Further to Andy's comments, I completely support his compliments to Doug Revell on producing the long-awaited follow-up to his 1978 original, which is now dwarfed on my Bookshelf by the latest.
Nonetheless there a few immediate observations that I would like to make, mostly concerning gyros and microlights.
Page 196 VINTEN G-55-2 was NEVER G-BKLZ As I have explained previously in DIGEST for 2001 and later further expanded in 2006, the true situation as established by the late great Ken Wallis (not Wallace as unforgiveably appears in the text due to a lack of proofreading at the later stages of production - through no fault of Doug Revell) from his log books is best explained by repeating what he and I originally wrote:
Wallis-built for Vinten c/n UMA-01 G-BKLZ Regd 08.12.82 as a Vinten Wallis WA-116Mc to W.Vinten Ltd., Bury St Edmunds. Powered by McCulloch 4318A. Flown at Reymerston Hall 20.12.82. Trialled as a radio-controlled unmanned aircraft for military use. Flown (by Ken Wallis) at Reymerston Hall 09.02.83 to test the "fly-by-wire" system, but engine cut-out on take-off. Fuel pump rebuilt and reflown 10.02.83 but Ken Wallis deemed the remote controls to have insufficient back-stick authority and recommended further manned testing prior to fully adopting the remote flying system. However, Vinten decided to proceed with unmanned flying and, after several attempts that damaged the rotor-blades as they struck the ground when angled too far back, finally achieved slightly better results, but only when remotely flown by a very competent radio-controlled model flyer. Nonetheless Vinten decided to give a demonstration to a military gathering in Egypt and it was shipped out accordingly. However, it crashed dramatically in front of the assembled group. [NB: This is NOT the aircraft marked as G-55-2 at Hermeskeil, Germany.]
Vinten-built V-122 Libelle (122 designation based on WA.122/RR G-BGGW demonstrations) Two built against German Army Contract and (abortive) trials carried out at Shipdham in 01.86. G-55-2 flown by Ken Wallis on 06.01.86 fitted with own rotor blades, originally manufactured by Miles Aircraft in 11.61 and managed to just fly in -6 degrees. Re-fitted with Vinten-built blades and, solo with about 3 gallons of fuel aboard, only just managed to lift-off. Even at full throttle it failed to climb away and proved unstable. These abortive attempts by Ken Wallis were performed on 11.01.86. It survives and is exhibited on loan to Flugausstellung L & P Junior Museum - with Vinten B Conditions marks G-55-2 at Hermeskeil, Germany. (Apparently, references to "VJ-22 Autogyro" is a misreading of V-122). The other trials aircraft. G-55-1, has also survived and exhibited as a "Venom", at a very small military museum in Germany (noted 2004). The location was at the Ehrenbreitstein, a military fortress on the east bank of the Rhine near Koblenz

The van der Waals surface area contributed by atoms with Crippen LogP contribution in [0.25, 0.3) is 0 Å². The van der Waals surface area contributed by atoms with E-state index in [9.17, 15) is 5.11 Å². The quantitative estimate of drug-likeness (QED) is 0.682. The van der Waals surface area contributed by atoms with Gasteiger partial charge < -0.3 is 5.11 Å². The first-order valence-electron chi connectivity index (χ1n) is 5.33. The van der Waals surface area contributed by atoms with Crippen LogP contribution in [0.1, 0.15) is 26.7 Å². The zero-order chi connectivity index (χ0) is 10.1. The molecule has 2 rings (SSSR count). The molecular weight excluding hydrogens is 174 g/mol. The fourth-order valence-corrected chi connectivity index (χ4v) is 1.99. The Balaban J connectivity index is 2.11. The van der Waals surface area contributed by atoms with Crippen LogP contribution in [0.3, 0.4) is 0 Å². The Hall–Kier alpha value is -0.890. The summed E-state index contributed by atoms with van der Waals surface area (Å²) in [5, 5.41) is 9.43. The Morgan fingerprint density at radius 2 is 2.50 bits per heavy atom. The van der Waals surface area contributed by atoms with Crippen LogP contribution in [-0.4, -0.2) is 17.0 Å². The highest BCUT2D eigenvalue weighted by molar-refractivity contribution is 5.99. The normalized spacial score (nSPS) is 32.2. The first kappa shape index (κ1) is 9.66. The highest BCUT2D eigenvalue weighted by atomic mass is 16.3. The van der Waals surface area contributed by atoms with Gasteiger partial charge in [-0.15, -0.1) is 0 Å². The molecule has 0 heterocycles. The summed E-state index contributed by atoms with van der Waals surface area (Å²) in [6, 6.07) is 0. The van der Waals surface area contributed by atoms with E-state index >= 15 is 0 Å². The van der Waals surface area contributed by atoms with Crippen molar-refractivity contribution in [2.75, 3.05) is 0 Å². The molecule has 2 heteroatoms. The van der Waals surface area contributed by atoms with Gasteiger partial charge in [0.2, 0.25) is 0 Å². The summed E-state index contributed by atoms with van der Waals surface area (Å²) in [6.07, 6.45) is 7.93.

Page 201 CYCLONE AIR SPORTS The correct presentation of the c/ns for G-69-51/G-CTCT & G-69-52/G-CBAI is 00-04-04-94 & 01-02-04-07 respectively.
Page 206/7 P&M AVIATION Add: G-93-1 Ace Aviation Magic/Laser First appeared in public at Popham Microlight Trade Fair 05.07 with B Conditions marks in felt-tip on the instrument panel. At this stage the trike (c/n unknown) with a blue & yellow seat fabric was powered by a Solo 35 engine and with the sailwing G-CENP (AA00126). (As I initially first reported on Page 966/ABN July 2007). After being damaged, this trike was replaced c06.09 with another (MT0115) powered by a Rotax 447, but with the original sailwing. My Popham photo attached.
The c/n of P&M Hyper G-93-11 was 8743 and became G-CKHY 16.05.17
Page 207 ROTORSPORT The first use of G-94-1 and exhibited at PFA Rally 08.06 was the airframe that became G-CDZZ (Rotorsport c/n RSUK/MT-03/002). The second use was on AutoGyro MT-03 G-CEHM (Rotorsport c/n RSUK/MT-03/004) prior to 10.06 The third known use was on the Cavalon at Popham 05.19 as shown.
Page 207 THE LIGHT AIRCRAFT COMPANY LTD Sherwood Scout G-A2-001 first appeared at the Popham Microlight Trade Fair in April 2017 and reappeared at the 2018 event, becoming G-CLAK on 20.06.18
One more note from me, regarding the photo of Wasp G-17-4 on page 138. The caption states it was 84, which is supported by the text. But the photo clearly shows that the aircraft wears serial 87 on the nose... Andy